One way to become accustomed to working with Syslog is to replace code like this:

  System.out.println("I'm in here");

with code like this:

  Syslog.debug(this, "I'm in here");

That approach requires less work than calling System.out.println() -- you actually need fewer keystrokes; and it's also more useful. Instead of receiving output like this:

  I'm in here

if made the call, Syslog will produce the code fragment below:

  10:52:53 01/08 [DBUG] Test          I'm in here

If Syslog is set to log the channel and thread name for each message, the output will look like this:

  10:56:44 01/08 [DBUG] [DEFAULT_CHANNEL] [main] Test       I'm in here

Later, when the system goes into production, messages at the "debug" severity level disappear, and nobody will wonder why the system prints "I'm in here" constantly.

Java code is often littered with exception-handling code and, unfortunately, many developers simply catch an exception and call its printStackTrace() method, which sends the stack trace to the System.err stream. Syslog features a utility method for exceptions: calling Syslog.log(this, x) where x is a java.lang.Throwable will produce output like the code below:

  10:40:32 01/08 [EROR] Test          java.lang.Exception: Crap!
  java.lang.Exception: Crap!
          at Test.main(

The toString() method's output prints as the short description, a stack trace prints as the message detail, and the whole thing logs at the ERROR level. That proves a much better approach than spreading calls to x.printStackTrace() all over the code. As you'll see later, Syslog can route those kinds of messages to a separate log or even email them to a pager.

Message severity levels

Syslog messages each have an associated severity level that show the importance of each message. The levels are:

Generally referred to as breadcrumbs -- useful for letting the developer leave little hints here and there during the initial coding and debugging process.
Provides informational messages about what's happening, with notable events including user login and logout.
Signifies that something bad has happened, but the system will attempt to recover from it. This message usually indicates that something is starting to go wrong.
Indicates that something bad has happened, but the error won't cause the system to fail in general. A specific task may have failed, and some user may have received an error, but the system will keep running. Exceptions are generally logged at this level.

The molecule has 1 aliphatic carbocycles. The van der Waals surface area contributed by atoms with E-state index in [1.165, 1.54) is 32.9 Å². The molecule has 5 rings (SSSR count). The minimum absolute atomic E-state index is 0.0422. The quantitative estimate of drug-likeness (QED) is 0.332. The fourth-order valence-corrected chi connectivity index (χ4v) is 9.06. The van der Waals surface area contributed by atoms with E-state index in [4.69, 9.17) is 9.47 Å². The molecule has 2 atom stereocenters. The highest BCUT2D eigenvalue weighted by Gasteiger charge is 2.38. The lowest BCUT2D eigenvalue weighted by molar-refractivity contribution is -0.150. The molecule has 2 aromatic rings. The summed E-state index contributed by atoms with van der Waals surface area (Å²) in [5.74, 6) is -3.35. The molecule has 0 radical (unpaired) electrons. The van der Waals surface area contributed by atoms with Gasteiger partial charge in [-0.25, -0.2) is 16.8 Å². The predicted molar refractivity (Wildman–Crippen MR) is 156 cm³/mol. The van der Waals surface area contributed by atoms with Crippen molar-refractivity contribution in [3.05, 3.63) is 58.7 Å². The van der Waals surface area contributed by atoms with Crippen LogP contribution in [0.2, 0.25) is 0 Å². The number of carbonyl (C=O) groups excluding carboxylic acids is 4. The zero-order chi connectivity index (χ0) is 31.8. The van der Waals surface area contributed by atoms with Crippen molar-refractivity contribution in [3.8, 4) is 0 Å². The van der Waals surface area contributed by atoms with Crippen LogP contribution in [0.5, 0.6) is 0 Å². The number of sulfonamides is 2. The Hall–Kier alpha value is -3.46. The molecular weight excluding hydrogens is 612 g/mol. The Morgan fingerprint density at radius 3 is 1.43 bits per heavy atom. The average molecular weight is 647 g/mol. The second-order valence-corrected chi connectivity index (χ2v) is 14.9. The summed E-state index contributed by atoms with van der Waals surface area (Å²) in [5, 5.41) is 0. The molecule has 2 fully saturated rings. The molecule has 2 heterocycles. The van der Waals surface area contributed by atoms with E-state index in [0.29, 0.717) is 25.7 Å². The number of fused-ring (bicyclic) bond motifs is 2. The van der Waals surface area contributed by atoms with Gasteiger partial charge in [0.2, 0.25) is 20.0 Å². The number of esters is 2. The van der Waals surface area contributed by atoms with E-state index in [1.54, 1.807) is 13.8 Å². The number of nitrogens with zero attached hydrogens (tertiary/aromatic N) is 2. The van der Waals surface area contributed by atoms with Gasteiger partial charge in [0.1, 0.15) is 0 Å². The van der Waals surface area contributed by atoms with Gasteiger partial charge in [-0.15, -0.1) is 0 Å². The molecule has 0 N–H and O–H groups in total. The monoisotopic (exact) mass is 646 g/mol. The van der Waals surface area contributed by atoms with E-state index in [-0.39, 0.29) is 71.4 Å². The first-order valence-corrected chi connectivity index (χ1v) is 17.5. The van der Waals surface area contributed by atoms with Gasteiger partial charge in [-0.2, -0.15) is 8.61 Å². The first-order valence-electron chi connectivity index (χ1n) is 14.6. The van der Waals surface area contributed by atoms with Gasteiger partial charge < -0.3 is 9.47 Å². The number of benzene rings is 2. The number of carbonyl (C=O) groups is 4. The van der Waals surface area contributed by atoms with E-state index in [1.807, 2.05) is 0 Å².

Indicates that something horribly bad has happened, and most likely, the system is of little use to anyone. Someone should probably be paged, and sirens should sound.

It's important to actually use the different severity levels where they are appropriate. If you log every message in the system at the DEBUG level, the operations team will likely ignore all messages, even those that warrant immediate attention; that defeats the purpose of using severities in the first place.

API methods

Before we go further, let's look at the most commonly used logging methods that are available in the Syslog class. They fall into two groups:

  • xxx() and xxxToChannel(): where xxx is DEBUG, INFO, WARNING, ERROR, or FATAL. These are shortcut methods for each severity and have the following forms:

    xxx(Object logger, Object msg)
    xxx(Object logger, Object msg, Object detail)
    xxxToChannel(Object logger, Object chan, Object msg)
    xxxToChannel(Object logger, Object chan, Object msg, Object
  • log(), which has the following forms:

    log(Object logger, Throwable t)
    log(Object logger, Throwable t, int level)
    log(Object logger, Object msg, Object detail, int level)
    log(Object logger, Object chan, Object msg, Object detail, int level)

Each of the above methods is also overloaded to take an InetAddress object as a parameter -- I have omitted them for clarity. It's fairly safe to assume that you will never use them, as Syslog uses them internally for remote logging. The rest of the methods' arguments are:

Object logger
The object making the log request. Generally, the logger argument is simply this, as in the example Syslog.debug(this, "I'm in here");. If there's no this reference where the logging call is made, as in a static method, simply pass in the current class object. For example, in the MyClass class, simply pass in MyClass.class instead of this. If you pass in a String, it will be used rather than that class name.
Throwable t